By David Shribman

(FORTUNE Magazine) – The Republican Congress has rarely seen a war it didn't want to fight. Affirmative action? Straight to the front lines. Taxes? Full mobilization. The budget? Bombs away. Welfare? Ditto. But now, with real bombs over Belgrade, the Republicans have become conscientious objectors in Washington's real war. Presidents often complain that Congress consists of 535 commanders-in-chief. Not this time. Most of the junior officers have gone AWOL, treating the war in Yugoslavia as if it's radioactive. Their calculation: Get too close, and they'll be contaminated.

Given Congress' abiding distrust of Clinton, which has only grown since he was impeached, lawmakers are content to portray the contra-Serbian sorties as the Clinton-Gore war, just as the War of 1812 was Mr. Madison's war and Vietnam was Johnson's--until, of course, it became Nixon's. If the conflict drags on, if Americans begin dying and if ground troops get caught up in a quagmire, that strategy could prove to be a good gamble--although then there's the possibility that Clinton's war will become, say, President George W. Bush's bloody mess.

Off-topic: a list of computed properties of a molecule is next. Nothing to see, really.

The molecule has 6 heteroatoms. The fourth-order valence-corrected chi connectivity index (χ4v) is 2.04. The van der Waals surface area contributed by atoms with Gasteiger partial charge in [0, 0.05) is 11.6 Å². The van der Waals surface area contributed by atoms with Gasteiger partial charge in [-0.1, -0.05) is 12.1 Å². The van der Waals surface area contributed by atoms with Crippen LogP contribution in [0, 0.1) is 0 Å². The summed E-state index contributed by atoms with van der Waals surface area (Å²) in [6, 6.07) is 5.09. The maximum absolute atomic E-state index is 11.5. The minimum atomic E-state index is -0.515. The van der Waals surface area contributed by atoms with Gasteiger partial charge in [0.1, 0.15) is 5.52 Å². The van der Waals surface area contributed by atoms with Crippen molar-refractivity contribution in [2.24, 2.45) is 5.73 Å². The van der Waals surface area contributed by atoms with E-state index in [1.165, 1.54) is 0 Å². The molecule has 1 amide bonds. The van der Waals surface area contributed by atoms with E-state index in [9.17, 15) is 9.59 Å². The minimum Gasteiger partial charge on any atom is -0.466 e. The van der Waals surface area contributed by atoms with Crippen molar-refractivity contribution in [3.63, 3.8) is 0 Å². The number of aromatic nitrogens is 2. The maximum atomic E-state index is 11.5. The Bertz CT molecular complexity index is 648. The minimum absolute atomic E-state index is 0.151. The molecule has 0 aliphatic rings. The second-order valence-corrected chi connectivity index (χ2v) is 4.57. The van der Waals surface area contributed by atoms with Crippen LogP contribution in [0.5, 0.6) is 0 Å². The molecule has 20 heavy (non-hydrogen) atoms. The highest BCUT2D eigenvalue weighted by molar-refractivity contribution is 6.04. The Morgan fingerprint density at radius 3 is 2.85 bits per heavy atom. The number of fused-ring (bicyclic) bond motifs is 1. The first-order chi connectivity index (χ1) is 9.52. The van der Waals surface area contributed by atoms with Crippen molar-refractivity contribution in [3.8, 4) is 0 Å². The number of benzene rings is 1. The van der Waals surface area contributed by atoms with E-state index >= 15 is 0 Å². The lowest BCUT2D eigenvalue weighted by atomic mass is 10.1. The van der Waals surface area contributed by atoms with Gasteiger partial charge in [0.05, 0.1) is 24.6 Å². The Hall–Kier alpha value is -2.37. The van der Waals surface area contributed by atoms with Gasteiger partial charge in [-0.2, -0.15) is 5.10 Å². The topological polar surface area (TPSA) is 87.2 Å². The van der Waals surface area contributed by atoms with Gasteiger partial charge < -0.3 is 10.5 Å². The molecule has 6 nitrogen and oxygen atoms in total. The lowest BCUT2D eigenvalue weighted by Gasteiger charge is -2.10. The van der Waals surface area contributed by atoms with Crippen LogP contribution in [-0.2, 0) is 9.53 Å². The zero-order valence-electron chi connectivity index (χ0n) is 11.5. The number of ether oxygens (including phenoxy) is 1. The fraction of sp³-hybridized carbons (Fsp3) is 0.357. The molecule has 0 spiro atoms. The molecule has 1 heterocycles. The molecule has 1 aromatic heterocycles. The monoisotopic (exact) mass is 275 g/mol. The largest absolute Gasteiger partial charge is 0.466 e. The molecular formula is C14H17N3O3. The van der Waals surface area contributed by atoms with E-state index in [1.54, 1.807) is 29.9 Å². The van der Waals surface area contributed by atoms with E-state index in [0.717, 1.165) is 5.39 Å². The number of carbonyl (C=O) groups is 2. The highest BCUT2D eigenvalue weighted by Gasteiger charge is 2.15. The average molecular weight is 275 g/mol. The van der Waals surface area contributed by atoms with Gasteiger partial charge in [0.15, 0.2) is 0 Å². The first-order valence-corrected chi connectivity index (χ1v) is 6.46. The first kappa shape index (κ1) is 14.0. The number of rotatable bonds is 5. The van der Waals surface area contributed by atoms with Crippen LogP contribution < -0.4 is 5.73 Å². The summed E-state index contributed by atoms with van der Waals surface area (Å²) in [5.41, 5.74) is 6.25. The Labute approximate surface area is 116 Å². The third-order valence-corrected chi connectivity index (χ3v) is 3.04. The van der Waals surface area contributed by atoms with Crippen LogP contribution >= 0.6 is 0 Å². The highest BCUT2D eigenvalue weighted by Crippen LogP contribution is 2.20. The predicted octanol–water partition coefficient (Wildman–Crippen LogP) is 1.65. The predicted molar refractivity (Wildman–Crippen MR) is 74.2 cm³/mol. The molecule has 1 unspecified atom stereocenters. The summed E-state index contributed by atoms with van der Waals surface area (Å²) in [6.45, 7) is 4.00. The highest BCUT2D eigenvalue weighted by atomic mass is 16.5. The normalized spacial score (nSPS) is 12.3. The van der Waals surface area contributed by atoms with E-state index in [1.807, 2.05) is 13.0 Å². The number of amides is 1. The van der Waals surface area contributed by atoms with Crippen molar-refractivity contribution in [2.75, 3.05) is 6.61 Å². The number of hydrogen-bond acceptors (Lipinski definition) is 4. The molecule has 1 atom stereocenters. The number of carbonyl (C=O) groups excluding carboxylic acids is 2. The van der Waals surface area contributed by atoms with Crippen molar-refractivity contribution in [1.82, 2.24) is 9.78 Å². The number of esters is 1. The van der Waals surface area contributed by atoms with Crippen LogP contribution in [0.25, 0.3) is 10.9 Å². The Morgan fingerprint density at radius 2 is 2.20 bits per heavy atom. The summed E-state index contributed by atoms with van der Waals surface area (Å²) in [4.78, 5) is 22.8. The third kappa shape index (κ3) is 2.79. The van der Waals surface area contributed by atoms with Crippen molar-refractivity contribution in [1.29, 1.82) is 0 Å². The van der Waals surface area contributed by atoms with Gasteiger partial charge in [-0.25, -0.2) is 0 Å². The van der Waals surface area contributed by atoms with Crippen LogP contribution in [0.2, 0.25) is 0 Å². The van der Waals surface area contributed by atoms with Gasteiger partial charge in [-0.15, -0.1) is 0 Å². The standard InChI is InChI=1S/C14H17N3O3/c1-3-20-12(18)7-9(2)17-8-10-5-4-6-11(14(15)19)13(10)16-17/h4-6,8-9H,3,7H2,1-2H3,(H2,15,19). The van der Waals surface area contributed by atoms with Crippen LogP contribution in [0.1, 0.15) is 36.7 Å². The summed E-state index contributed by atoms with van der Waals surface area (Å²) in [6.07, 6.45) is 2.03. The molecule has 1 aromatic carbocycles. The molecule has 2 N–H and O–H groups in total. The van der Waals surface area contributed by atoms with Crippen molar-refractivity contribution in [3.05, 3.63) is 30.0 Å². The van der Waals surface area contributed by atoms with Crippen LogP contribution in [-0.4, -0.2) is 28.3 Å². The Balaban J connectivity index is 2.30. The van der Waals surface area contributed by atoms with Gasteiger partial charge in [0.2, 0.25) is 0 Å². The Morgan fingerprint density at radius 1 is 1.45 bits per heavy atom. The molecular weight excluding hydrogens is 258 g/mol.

On the other hand, if the U.S. and its allies eventually drive Slobodan Milosevic from power, permit the Kosovars to return to their homeland, and bring peace to the Balkans, Republicans for a generation will be asked: What did you do in the great humanitarian war?

The hard truth is that the Founding Fathers intended Congress, not the president, to declare war, a role that was formalized in the War Powers Act during the Nixon years. But no president, including Clinton, has ever acknowledged the legitimacy of the War Powers Act, and no president, including Clinton, has conformed with its provisions. Still, this is the first time the Congress hasn't even tried to assert itself.

The crusade for Kosovo has turned all of Washington's isms into wasms. The president and the Democrats, onetime peaceniks, are prosecuting the Balkan war with brio. Many Republicans, onetime hard-liners, are zealots for peace; the other day it seemed as if GOP leader Trent Lott might actually begin humming, "Give peace a chance." The only exception is Senator John McCain of Arizona, an ex-POW whose blunt support for the war has pumped some badly needed oxygen into his presidential campaign.

Meanwhile, the great din you hear from Capitol Hill is the sound of Congress guarding its prerogatives. "If the president decides the U.S. should go to war, we should be involved,'' says Senator Jim Bunning, the Kentucky Republican. Representative Deborah Pryce, an Ohio Republican, adds, "We're the ones who have to go back and face these folks, and see how war relates to the people on a personal level." That's the theory. The reality is that congressional Republicans find Clinton so distasteful that they're unwilling to align with him militarily or diplomatically.

DAVID SHRIBMAN is the Washington bureau chief of the Boston Globe and a Pulitzer Prize-winning political reporter.